Not all students perform well on standardized exams. Furthermore, standardized tests aren't always the best way to asses students. Often, standardized tests focus on how well your test-taking skills are, as opposed to knowledge of the material.
The ACT and SAT are standardize tests. Granted, these are tests of the basic knowledge an individual will need if he or she is going to be attending a college. Sometimes, however, students do poorly on these tests due to some circumstances that may have occurred at that particular time. How about a college entrance exam as an alternative?
There are many students who are good students that do not perform well on standardized tests, such as the ACT or SAT. My niece is one. She got almost all A's in school, but did horrible on the SAT. There are also people who perform well on the standardized tests that do not do well in college. I think colleges need to come up with other ways to assess students that are more accurate for all.
Examinations such as the ACT and SAT do not provide adequate information on the student. SAT and ACT scores are simply a reflection of how much a student knew their sophomore or junior year of high school. Students accumulate knowledge in preparation for college and there should be additional testing that could overrule their ACT/SAT scores.
The traditional college assessment guidelines, including the ACT and SAT programs, should be routinely revised and updated to include more basic applications of real-life situations that reflect the current business and academic climate, as well as society. In most traditional colleges and universities, I feel that not enough educational principles are being taught that can be applied to everyday life which begins with the entrance assessment programs as most of their results only reflect a small percentage of an individual's overall personal and academic capabilities.
When I took my SAT & ACT I had to retake it twice just to get a score good enough to get a full 100% scholarship, which is a 1260 SAT/28 ACT. To the SAT scorers, a 1260 is average...Well, these generalized test that test on vocabulary that you have to take a specific class (SAT PREP CLASS) just to pass. These test are a class in themselves! Students should have the opportunity to show what they are good at, not have the intelligence measured by a over-generalized test.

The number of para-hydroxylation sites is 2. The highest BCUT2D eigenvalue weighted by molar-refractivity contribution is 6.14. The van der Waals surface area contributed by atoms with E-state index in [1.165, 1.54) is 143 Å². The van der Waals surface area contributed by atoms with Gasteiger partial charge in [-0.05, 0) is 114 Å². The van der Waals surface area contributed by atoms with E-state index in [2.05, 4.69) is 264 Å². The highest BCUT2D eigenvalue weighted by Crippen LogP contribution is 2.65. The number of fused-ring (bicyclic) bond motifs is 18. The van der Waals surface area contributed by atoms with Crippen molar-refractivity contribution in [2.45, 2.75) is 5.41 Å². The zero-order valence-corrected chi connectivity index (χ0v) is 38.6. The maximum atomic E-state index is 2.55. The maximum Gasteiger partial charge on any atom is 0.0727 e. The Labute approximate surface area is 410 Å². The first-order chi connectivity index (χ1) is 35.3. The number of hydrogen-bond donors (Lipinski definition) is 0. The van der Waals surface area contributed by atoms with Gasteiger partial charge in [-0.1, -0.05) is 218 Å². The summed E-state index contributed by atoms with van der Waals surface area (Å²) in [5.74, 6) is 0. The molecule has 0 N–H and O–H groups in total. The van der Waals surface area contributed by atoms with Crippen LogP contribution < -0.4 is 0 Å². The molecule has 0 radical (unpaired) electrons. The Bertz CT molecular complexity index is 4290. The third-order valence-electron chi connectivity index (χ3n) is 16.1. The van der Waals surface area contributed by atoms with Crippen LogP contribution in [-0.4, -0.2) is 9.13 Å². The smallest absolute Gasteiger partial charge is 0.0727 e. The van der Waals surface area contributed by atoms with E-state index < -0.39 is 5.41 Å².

A student's performance on the ACT and SAT is not a complete picture of the student. While both require a degree of critical thought, both cater to students who are inclined to "follow the rules and get a good grade," while proving a stumbling block for those who want to rewrite the rules. I think that teacher recommendations and essays which demand a high degree of critical thought will create a more complete picture of the student. It will also be a good indicator of whether a student is ready to meet the higher demands of higher education. Many I see in my introductory classes simply aren't ready to be there.
Performance on a timed test demonstrates how an individual performs under pressure, but a portfolio demonstrates what a person is capable of when given time to perfect a project. A good portfolio can show growth and spotlight characteristics not obvious to a scantron.
Majors relating to the performance of a given art (i.e. painting, photography, film, acting, sculpture, and so on) do not rely as heavily on ACT or SAT scores. Students can score badly on such tests and still be able to produce incredible pieces of art. Colleges accepting students into such majors should look more closely at their ability to perform such arts.
You can't please everyone with one solution. Colleges use standardized tests like the ACT or SAT because it is a simple formula to compare all applicants. One problem is many people suffer from test anxiety and score lower when put into a highly monitored timed situation.
There are classes that claim to improve test scores for the price of a few classes. The test is suppose to show an accumulated wealth of knowledge over a school career. There has to be something lacking in the tests that a class can magically 'improve' that score.
Tests like the ACT and the SAT are long and tedious, and provide no good assessment of student's academic ability. They ask mundane questions that don't pertain to anything related to college. It is unfair that students have to sit through these useless tasks, and on top of it all pay money for it.